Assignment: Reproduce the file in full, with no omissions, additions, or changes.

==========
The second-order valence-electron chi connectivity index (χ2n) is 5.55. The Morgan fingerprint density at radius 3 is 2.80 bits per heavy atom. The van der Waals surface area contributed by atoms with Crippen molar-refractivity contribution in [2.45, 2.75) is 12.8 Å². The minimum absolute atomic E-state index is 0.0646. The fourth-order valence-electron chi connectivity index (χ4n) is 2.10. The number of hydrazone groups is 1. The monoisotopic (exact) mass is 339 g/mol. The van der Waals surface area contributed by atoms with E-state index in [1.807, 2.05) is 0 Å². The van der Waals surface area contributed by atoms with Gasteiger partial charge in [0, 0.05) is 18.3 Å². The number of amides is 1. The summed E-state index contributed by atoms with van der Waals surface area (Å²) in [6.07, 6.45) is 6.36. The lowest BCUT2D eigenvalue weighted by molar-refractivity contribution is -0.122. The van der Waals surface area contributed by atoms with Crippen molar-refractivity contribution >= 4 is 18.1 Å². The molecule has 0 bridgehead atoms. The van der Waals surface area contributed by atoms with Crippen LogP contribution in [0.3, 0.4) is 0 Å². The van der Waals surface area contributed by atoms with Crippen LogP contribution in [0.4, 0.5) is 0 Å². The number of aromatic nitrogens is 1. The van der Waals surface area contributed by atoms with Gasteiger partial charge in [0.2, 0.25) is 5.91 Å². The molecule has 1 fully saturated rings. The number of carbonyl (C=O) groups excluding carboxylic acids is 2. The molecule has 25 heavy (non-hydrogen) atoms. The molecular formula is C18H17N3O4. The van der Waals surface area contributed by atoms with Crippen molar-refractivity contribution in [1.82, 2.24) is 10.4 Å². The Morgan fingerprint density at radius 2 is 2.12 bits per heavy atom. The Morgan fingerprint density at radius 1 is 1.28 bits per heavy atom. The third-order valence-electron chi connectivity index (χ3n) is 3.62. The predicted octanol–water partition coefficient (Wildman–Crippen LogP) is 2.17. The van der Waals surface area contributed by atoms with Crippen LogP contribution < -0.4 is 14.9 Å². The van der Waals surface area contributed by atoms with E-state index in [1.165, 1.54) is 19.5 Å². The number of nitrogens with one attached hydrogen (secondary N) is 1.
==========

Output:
The second-order valence-electron chi connectivity index (χ2n) is 5.55. The Morgan fingerprint density at radius 3 is 2.80 bits per heavy atom. The van der Waals surface area contributed by atoms with Crippen molar-refractivity contribution in [2.45, 2.75) is 12.8 Å². The minimum absolute atomic E-state index is 0.0646. The fourth-order valence-electron chi connectivity index (χ4n) is 2.10. The number of hydrazone groups is 1. The monoisotopic (exact) mass is 339 g/mol. The van der Waals surface area contributed by atoms with E-state index in [1.807, 2.05) is 0 Å². The van der Waals surface area contributed by atoms with Gasteiger partial charge in [0, 0.05) is 18.3 Å². The number of amides is 1. The summed E-state index contributed by atoms with van der Waals surface area (Å²) in [6.07, 6.45) is 6.36. The lowest BCUT2D eigenvalue weighted by molar-refractivity contribution is -0.122. The van der Waals surface area contributed by atoms with Crippen molar-refractivity contribution >= 4 is 18.1 Å². The molecule has 0 bridgehead atoms. The van der Waals surface area contributed by atoms with Crippen LogP contribution in [0.3, 0.4) is 0 Å². The van der Waals surface area contributed by atoms with Crippen LogP contribution in [0.4, 0.5) is 0 Å². The number of aromatic nitrogens is 1. The van der Waals surface area contributed by atoms with Gasteiger partial charge in [0.2, 0.25) is 5.91 Å². The molecule has 1 fully saturated rings. The number of carbonyl (C=O) groups excluding carboxylic acids is 2. The molecule has 25 heavy (non-hydrogen) atoms. The molecular formula is C18H17N3O4. The van der Waals surface area contributed by atoms with Crippen molar-refractivity contribution in [1.82, 2.24) is 10.4 Å². The Morgan fingerprint density at radius 2 is 2.12 bits per heavy atom. The Morgan fingerprint density at radius 1 is 1.28 bits per heavy atom. The third-order valence-electron chi connectivity index (χ3n) is 3.62. The predicted octanol–water partition coefficient (Wildman–Crippen LogP) is 2.17. The van der Waals surface area contributed by atoms with Crippen LogP contribution < -0.4 is 14.9 Å². The van der Waals surface area contributed by atoms with E-state index in [1.165, 1.54) is 19.5 Å². The number of nitrogens with one attached hydrogen (secondary N) is 1.